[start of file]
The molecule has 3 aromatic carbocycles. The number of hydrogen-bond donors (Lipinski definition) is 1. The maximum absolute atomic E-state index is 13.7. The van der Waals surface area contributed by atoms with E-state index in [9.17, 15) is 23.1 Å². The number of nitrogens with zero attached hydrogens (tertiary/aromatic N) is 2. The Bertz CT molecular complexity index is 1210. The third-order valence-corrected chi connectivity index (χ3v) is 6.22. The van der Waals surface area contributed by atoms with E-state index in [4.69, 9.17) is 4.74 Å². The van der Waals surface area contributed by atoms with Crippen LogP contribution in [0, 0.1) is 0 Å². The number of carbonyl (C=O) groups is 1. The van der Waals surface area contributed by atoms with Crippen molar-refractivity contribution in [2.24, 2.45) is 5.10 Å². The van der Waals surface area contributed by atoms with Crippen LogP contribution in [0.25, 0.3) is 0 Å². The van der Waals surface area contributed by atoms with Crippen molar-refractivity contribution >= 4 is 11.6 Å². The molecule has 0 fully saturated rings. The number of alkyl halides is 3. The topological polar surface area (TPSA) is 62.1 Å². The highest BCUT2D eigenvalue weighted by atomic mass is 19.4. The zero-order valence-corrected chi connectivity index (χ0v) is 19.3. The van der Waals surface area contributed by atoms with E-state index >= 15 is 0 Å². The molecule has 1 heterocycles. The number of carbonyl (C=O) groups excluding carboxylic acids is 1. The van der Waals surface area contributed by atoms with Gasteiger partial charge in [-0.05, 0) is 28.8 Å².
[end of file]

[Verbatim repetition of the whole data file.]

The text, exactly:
The molecule has 3 aromatic carbocycles. The number of hydrogen-bond donors (Lipinski definition) is 1. The maximum absolute atomic E-state index is 13.7. The van der Waals surface area contributed by atoms with E-state index in [9.17, 15) is 23.1 Å². The number of nitrogens with zero attached hydrogens (tertiary/aromatic N) is 2. The Bertz CT molecular complexity index is 1210. The third-order valence-corrected chi connectivity index (χ3v) is 6.22. The van der Waals surface area contributed by atoms with E-state index in [4.69, 9.17) is 4.74 Å². The van der Waals surface area contributed by atoms with Crippen LogP contribution in [0, 0.1) is 0 Å². The number of carbonyl (C=O) groups is 1. The van der Waals surface area contributed by atoms with Crippen molar-refractivity contribution in [2.24, 2.45) is 5.10 Å². The van der Waals surface area contributed by atoms with Crippen LogP contribution in [0.25, 0.3) is 0 Å². The van der Waals surface area contributed by atoms with Crippen molar-refractivity contribution >= 4 is 11.6 Å². The molecule has 0 fully saturated rings. The number of alkyl halides is 3. The topological polar surface area (TPSA) is 62.1 Å². The highest BCUT2D eigenvalue weighted by atomic mass is 19.4. The zero-order valence-corrected chi connectivity index (χ0v) is 19.3. The van der Waals surface area contributed by atoms with E-state index >= 15 is 0 Å². The molecule has 1 heterocycles. The number of carbonyl (C=O) groups excluding carboxylic acids is 1. The van der Waals surface area contributed by atoms with Gasteiger partial charge in [-0.05, 0) is 28.8 Å².